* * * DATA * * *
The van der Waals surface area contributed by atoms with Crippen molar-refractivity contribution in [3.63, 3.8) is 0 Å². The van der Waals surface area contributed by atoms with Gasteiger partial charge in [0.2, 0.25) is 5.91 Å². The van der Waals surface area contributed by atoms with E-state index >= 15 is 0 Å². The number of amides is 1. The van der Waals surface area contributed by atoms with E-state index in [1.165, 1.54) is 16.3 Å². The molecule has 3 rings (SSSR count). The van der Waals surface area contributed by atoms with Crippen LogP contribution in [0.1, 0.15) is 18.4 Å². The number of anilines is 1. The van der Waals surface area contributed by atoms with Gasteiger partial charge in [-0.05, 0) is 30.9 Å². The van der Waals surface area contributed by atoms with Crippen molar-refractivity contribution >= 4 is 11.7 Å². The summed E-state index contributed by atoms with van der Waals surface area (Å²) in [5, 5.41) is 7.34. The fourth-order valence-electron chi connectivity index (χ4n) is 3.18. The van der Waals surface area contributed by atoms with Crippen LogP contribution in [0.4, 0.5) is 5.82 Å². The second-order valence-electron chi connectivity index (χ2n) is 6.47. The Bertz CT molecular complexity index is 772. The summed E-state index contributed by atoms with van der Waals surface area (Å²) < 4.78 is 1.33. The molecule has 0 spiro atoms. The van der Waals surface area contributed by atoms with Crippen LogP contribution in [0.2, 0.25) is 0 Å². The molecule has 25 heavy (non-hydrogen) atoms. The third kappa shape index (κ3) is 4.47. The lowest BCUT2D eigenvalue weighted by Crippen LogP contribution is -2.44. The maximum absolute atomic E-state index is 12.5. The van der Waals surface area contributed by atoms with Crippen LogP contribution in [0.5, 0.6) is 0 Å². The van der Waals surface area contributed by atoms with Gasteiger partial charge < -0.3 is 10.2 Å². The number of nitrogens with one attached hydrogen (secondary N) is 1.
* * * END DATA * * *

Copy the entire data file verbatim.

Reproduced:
The van der Waals surface area contributed by atoms with Crippen molar-refractivity contribution in [3.63, 3.8) is 0 Å². The van der Waals surface area contributed by atoms with Gasteiger partial charge in [0.2, 0.25) is 5.91 Å². The van der Waals surface area contributed by atoms with E-state index >= 15 is 0 Å². The number of amides is 1. The van der Waals surface area contributed by atoms with E-state index in [1.165, 1.54) is 16.3 Å². The molecule has 3 rings (SSSR count). The van der Waals surface area contributed by atoms with Crippen LogP contribution in [0.1, 0.15) is 18.4 Å². The number of anilines is 1. The van der Waals surface area contributed by atoms with Gasteiger partial charge in [-0.05, 0) is 30.9 Å². The van der Waals surface area contributed by atoms with Crippen molar-refractivity contribution >= 4 is 11.7 Å². The summed E-state index contributed by atoms with van der Waals surface area (Å²) in [5, 5.41) is 7.34. The fourth-order valence-electron chi connectivity index (χ4n) is 3.18. The van der Waals surface area contributed by atoms with Crippen LogP contribution in [0.4, 0.5) is 5.82 Å². The second-order valence-electron chi connectivity index (χ2n) is 6.47. The Bertz CT molecular complexity index is 772. The summed E-state index contributed by atoms with van der Waals surface area (Å²) < 4.78 is 1.33. The molecule has 0 spiro atoms. The van der Waals surface area contributed by atoms with Crippen LogP contribution in [0.2, 0.25) is 0 Å². The molecule has 25 heavy (non-hydrogen) atoms. The third kappa shape index (κ3) is 4.47. The lowest BCUT2D eigenvalue weighted by Crippen LogP contribution is -2.44. The maximum absolute atomic E-state index is 12.5. The van der Waals surface area contributed by atoms with Crippen LogP contribution in [0.5, 0.6) is 0 Å². The van der Waals surface area contributed by atoms with Gasteiger partial charge < -0.3 is 10.2 Å². The number of nitrogens with one attached hydrogen (secondary N) is 1.